Thursday, April 16, 1987.
A NIGHTMARE ON ELM STREET 3: DREAM WARRIORS. Written by Wes Craven and Bruce Wagner. Music by Angela Badalamenti. Directed by Chuck Russell. Running time: 94 minutes. Restricted entertainment with the B.C. Classifier's warning: some gory violence and very coarse language.
DR. NEIL GOLDMAN (CRAIG Wasson) needs a rest. A staff psychiatrist at Springwood's Westin Hills Hospital, he's been losing patients at an alarming rate in what appears to be an epidemic of teen suicide.
The one thing his young charges have in common is a fear of falling asleep. A monster awaits them in their dreams, they claim, a monster that's out to kill them.
According to Sister Mary Agatha (Nan Martin), a nun who appears mysteriously at the second victim's funeral, the problem is an “unquiet spirit (that) must be laid to rest. It is an abomination to God and man. ''
According to Nancy Thompson (Heather Langenkamp), a graduate student specializing in sleep disorders, the monster has a name — Freddy Krueger (Robert Englund) — and an established history. A lock of white hair recalls her own teenaged encounter with him in the Thompson family home at 1428 Elm St.
“Nothing makes any sense,” protests the confused Goldman.
“Then, maybe you're ready for the truth,” says Nancy, as she relates the tale told in 1984's A Nightmare on Elm Street.
Wes Craven should give it a rest. The writer-director who created the original Elm Street shocker, he could have been remembered for his imaginative reinvention of the slasher movie.
An unsettling fantasy, the first Elm Street film introduced Krueger as a child killer who beat the courts, only to be burned alive by an angry mob of parent vigilantes. An example of really bad karma, Krueger found his way into the collective unconscious of their teenaged children.
Though more complex than Friday the 13th, et al, Craven's film was still in the modern tradition of amoral horror. In such pictures, evil is random and a victim's virtue counts for less than guile and good luck.
In A Nightmare on Elm Street 3: Dream Warriors, he makes the mistake of tossing religion into his mix. From the nun, Goldman learns that Frederick Charles Krueger is “the bastard son of 100 maniacs,” a child born to a young hospital worker who was accidentally locked in with the criminally insane and “was raped thousands of times.”
The only thing that will stop Krueger is burial of his mortal remains “in hallowed ground.” While Goldman seeks out his corpse, Nancy group-hypnotizes the kids — “the last of the Elm Street children” — so that they can confront Freddy together as dream warriors in the world of the unconscious.
An inelegant mess of the supernatural and pseudo-science, tyro director Chuck Russell's picture eventually falls apart in a confusion of ethically dubious expectations and shock effects.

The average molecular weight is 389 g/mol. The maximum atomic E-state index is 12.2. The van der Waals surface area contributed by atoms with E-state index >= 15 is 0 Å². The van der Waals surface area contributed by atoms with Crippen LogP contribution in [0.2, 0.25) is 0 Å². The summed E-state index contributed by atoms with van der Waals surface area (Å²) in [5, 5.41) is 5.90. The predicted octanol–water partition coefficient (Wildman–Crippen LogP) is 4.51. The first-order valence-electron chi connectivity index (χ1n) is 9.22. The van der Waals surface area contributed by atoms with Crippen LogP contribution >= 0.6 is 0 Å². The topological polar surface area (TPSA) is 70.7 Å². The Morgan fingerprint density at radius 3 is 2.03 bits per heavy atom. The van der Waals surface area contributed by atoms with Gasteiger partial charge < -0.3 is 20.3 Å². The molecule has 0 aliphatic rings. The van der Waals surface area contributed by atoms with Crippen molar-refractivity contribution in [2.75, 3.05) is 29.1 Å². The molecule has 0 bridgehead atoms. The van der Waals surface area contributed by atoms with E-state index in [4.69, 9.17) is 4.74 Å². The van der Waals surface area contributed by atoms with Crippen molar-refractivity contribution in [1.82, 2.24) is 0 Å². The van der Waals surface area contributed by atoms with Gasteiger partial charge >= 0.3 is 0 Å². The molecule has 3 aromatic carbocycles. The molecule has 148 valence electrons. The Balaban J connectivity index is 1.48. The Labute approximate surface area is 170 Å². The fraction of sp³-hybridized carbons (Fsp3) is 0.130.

* * *ELM STREET ODDMENT: No, Wes Craven was not involved in the making of 1986’s A Nightmare on Elm Street Part 2: Freddy's Revenge. Though actor Englund reprised the Freddy role, its story and other characters were entirely new.
Working from a script by David Chaskin, director Jack Sholder couldn't make up his mind whether the results were supposed to be funny or frightening. The result was something of a mess.
The above is a restored version of a Province review by Michael Walsh originally published in 1987. For additional information on this archived material, please visit my FAQ.
Afterword: OK, the third Nightmare on Elm Street instalment suggests that Freddy Krueger’s background is Roman Catholic. It was an impudent choice, considering that the series creator and film’s co-writer Wes Craven was an Ohio-born Baptist. Raised, by his own admission, in “a very strict and conservative” family environment, he attended the Evangelical Protestant Wheaton College. Craven’s appropriation of Catholic practice reminded me of a conversation I had in 1976 with Harvey Bernhard, the producer of director Richard Donner’s antichrist epic, The Omen.
The earlier picture’s plot, involving rogue priests and menacing monks, seriously misrepresented Church doctrine as I understood it. When I asked Bernhard where it had all come from, he cheerfully admitted that the film’s “prophecy” was based on a pamphlet a street-corner preacher handed him one afternoon on Hollywood Boulevard. The Catholic trappings were essentially set decoration, he said. Most Evangelical clergy dressed like civilians, but Catholic priests had “uniforms,” and that made them recognizable representatives of a spiritual belief system. For the movies, where stories are told visually, the choice was a no-brainer.
So, the moral of this story seems to be that, when settling into a horror film, put your brain in neutral and just go with the flow. To quote the ad line for Craven’s debut feature, 1972’s The Last House on the Left, “keep telling yourself: it’s only a movie.”
Following Freddy: The four Hallowe’en-themed titles posted to the Reeling Back archive today include writer-director Wes Craven’s 1984 series opener A Nightmare On Elm Street, followed by A Nightmare On Elm Street Part 2: Freddy’s Revenge (1985), A Nightmare On Elm Street 3: Dream Warriors (1987), and A Nightmare On Elm Street 4: The Dream Master (1988).
Freddy finale? Previously added to the archive was A Nightmare On Elm Street 5: The Dream Master (1989).